In the first draft of this blog post, it was titled “How to be a Great Core Blender”. I decided to ditch that though because it implied that some of you weren’t great members, or that there was something wrong with not taking full advantage of our services. We’re here for you, regardless of how much time you want to spend here. If you never want to learn the role of the lat in stabilizing your spine, that’s fine. You absolutely don’t need to have that information to live a happy life.
However, if you would like to get the most out of your experience as a member, I have a few tips for you. The first one, which probably isn’t a surprise if you read the title, is to ask more questions.
Ask more from your trainers. From little things like “Why are we doing this exercise?” to “How can I get more from my nutrition?”. The trainers we have on staff are PHENOMENAL. They are incredibly knowledgable and have a lot more information they could be throwing at you, they’re just not because most people either aren’t ready for an overload of facts about exercises. There aren’t any bad questions to ask, but I’ll go over a few different types of questions you could ask that would improve your experience and why.
“Why are we doing THIS exercise?”
This is a wonderful question. Your trainer should be able to answer why an exercise was selected over other exercises, what the goal of it is, where you should feel the exercise, etc. For example, “Coach, why are we doing a Sumo RDL?” should get a response like “We chose the Sumo RDL because we want to improve your posterior chain strength but want to present it with a different challenge than you’re used to facing. The wider stance is going to allow you to feel your hamstrings and glutes engage differently than you’re accustomed to. We’re using a Barbell for the movement because we’re super setting it with a Lateral Raise and a lot of the DB’s are going to be taken up by the shoulder exercise.” An unacceptable answer would be “I don’t know. Just do it.” If you ever get THAT as an answer, then you need to let me know because that person doesn’t deserve to teach you, or to work at Core Blend.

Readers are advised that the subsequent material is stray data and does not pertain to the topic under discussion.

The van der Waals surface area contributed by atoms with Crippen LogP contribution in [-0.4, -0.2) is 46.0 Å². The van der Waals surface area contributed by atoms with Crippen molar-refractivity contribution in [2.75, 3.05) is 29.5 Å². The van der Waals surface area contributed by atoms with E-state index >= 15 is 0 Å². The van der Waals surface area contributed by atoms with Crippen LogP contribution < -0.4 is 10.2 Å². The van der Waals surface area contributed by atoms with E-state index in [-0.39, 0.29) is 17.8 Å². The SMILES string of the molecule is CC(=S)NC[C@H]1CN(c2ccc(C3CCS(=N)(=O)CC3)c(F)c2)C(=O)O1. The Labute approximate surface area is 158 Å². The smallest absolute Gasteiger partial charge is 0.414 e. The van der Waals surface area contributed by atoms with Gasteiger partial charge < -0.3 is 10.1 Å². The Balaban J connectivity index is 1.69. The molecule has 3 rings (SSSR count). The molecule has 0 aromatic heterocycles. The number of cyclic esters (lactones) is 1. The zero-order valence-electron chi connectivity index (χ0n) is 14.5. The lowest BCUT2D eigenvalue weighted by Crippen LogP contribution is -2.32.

One quasi exception to this rule would be an answer of “I don’t know, but it works so we’re doing it”. That doesn’t sound like a great answer, but let me rephrase it in a way that sounds better. “I don’t know the mechanisms of why it’s so effective, but I’ve personally done it for a while and so have my clients and we’ve really felt like it was effective”. That’s a much nerdier way of saying the same thing and I won’t get mad at our trainers for not being nerds.
“Where should I be feeling this exercise?”
This is a wonderful question because it not only helps you to have better technique on an exercise, but it improves your knowledge of why we’re doing a particular exercise. This is hugely beneficial and any of our trainers will be able to answer this exercise.
“Do you have any tips to improve on this exercise?”
I’ll answer this right now. YES. Your class instructors know a ton about the big movements, especially the compound movements. Now it’s entirely possible that after a few tips, you’ve exhausted the advice they’re going to have on a bicep curl, but you could talk to Cason or Morgan for an hour about deadlift technique if you so desired. Your high school math teacher is likely capable of teaching college level Calculus to you. They’re not though, they’re just teaching HS Algebra because that’s what you’re ready for. If that doesn’t apply to you, and you want some more advanced cues, just ask for them. I teach the deadlift in 3 steps to beginners. I teach it in 5 steps to advanced people, With the super advanced I’ll teach it in a TON of steps. We’ll cover grip, breathing, lat engagement, head position, stance, foot pressure, sequence of muscle firing, dead stop vs touch and go for their goals, straps, overloading techniques for sticking points, weak point training, etc.. Our members just learning how to deadlift and working towards their first body weight deadlift don’t need all of that.
“Do you have a modification for me? This exercise bothers me.”
Yes. They do. If you let them know exactly how it’s bothering you, they can pick a better exercise for you and your goals. The reason we hire expert trainers is so that they can make these modifications. This is the primary reason they’re there. Otherwise I’d just film an hour long class and play it all day long for whoever wanted to come in. The reason we have spent (I don’t want to calculate it) money on equipment is so that they have the tools to modify. Dumbbells, sleds, kettle bells, 18 types of specialty barbells, machines, belt squats, bands, TRX Straps, etc. all exist so that we can modify away from the movement that bothers you. That’s a huge part of what separates Core Blend from other places.
“Do you have any tips on sleep, nutrition, stuff to do on my off days, etc.?”
Of course they do! You might get an answer like, that’s outside of my scope and I’d recommend you ask someone else, but they will also give you the best possible answer. Another way to phrase it to help keep them out of trouble is “well what do you do?”.
I hope these are helpful and that they empower YOU to start getting more out of your gym experience. Our trainers love answering these questions because it’s an awesome opportunity for them to show how knowledgable they are. Give Morgan a chance to talk to you about rowing technique and let her show why she’s the American Record Holder in two different events on that machine. Ask Cason about how to Deadlift so that he can use some of the tips that got him to deadlifting over 600 pounds. Let our trainers demonstrate what makes Core Blend different.